Watch out China — the Trump administration has its own plans to dominate development of artificial intelligence.
As the latest indication of this, the White House announced the creation of a Select Committee on Artificial Intelligence during an organized AI summit of industry and academic partners Thursday.
“As artificial intelligence transforms everything from agriculture to manufacturing to transportation, the potential for AI remains breathtaking,” Michael Kratsios, deputy CTO at the White House Office of Science and Technology Policy, said in his remarks at the event. “But we cannot be passive. To realize the full potential of AI for the American people, it will require the combined efforts of industry, academia, and government.”
The new committee, likewise, holds a mission “to improve the coordination of Federal efforts related to AI to ensure continued U.S. leadership in this field.” It will operate within the technology committee at the National Science and Technology Council, and will be made up of “the most senior R&D officials” from across the federal government.
According to the charter of the committee, these include the undersecretary of commerce for standards and technology from the Department of Commerce, the undersecretary of defense for research and engineering at the Department of Defense, the director of the Defense Advanced Research Projects Agency, the undersecretary of energy for science within the Department of Energy, the director of the National Science Foundation, and the director of the Intelligence Advanced Research Projects Agency. The committee will be chaired by OSTP and will also include representatives from the Office of Management and Budget and the National Security Council.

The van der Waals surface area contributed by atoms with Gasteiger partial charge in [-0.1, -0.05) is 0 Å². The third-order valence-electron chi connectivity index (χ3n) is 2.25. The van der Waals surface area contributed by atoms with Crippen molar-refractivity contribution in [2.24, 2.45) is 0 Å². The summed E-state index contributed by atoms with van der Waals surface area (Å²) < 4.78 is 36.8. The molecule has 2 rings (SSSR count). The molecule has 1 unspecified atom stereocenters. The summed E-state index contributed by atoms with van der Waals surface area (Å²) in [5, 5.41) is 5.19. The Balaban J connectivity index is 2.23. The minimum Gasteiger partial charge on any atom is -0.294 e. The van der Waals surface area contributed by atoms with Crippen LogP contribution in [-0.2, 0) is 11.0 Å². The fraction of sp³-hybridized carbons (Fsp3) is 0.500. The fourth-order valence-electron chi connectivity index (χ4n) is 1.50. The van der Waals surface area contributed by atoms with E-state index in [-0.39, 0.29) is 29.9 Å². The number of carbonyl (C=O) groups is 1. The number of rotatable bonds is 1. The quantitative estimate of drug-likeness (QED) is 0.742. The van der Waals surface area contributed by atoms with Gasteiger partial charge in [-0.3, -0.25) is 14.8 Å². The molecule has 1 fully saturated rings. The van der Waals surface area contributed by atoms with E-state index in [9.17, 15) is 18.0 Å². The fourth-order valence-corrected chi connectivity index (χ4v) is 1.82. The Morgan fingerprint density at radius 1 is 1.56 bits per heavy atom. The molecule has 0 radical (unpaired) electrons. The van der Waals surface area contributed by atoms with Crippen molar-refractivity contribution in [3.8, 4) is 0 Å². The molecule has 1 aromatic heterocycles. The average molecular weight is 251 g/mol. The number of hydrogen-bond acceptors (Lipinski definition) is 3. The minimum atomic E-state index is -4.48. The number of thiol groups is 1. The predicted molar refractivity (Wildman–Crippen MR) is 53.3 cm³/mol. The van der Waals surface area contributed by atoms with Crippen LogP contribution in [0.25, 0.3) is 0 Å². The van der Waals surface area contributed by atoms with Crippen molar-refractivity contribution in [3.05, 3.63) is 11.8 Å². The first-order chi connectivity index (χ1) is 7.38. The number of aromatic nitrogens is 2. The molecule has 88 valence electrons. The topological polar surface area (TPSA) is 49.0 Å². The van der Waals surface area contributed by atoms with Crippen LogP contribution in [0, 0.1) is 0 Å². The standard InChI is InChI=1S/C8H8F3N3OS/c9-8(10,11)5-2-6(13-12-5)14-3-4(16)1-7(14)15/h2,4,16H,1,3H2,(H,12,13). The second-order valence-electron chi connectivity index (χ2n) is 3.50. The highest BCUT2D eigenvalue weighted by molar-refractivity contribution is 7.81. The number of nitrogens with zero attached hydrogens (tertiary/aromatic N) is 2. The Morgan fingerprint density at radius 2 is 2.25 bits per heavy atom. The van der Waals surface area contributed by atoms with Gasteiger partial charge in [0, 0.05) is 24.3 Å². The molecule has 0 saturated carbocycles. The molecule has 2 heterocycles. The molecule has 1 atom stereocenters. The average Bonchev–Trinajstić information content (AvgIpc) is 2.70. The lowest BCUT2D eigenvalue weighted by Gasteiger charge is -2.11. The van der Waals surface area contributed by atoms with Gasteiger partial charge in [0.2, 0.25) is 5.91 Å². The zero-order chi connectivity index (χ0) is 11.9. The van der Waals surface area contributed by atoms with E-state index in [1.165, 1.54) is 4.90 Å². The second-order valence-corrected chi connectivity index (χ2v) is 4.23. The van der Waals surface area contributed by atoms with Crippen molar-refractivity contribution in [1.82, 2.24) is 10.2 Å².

The select committee will work toward its mission of enabling U.S. leadership in the development of AI in a number of ways, including by helping to define interagency AI research and development goals, coordinate agency R&D plans and encourage further agency initiatives (including in partnership with industry and academia).
During his wide-ranging speech Thursday, Kratsios spoke about the administration’s commitment to investing in AI as a key component of Trump’s R&D budget request for 2019. He mentioned how the President’s Management Agenda calls for the increased use of automation software within the federal government. And he addressed the evergreen concern that accompanies conversations about AI — job loss.
“To a certain degree job displacement is inevitable,” Kratsios said. “But we can’t sit idle, hoping eventually the market will sort it out. We must do what Americans have always done: adapt.”
The Trump administration’s commitment to science and technology education, he said, is part of its plan to adapt. OSTP, Kratsios added, will release a five-year strategic plan on STEM education efforts later this year. The creation of that plan is being led by the office’s assistant
director for STEM education, Dr. Jeff Weld.
“Our continued leadership in the field that American researchers pioneered is not just a request; it is an imperative,” Kratsios said. “It is an imperative because of the potential benefits to American industry, to the American worker, and to the American people.”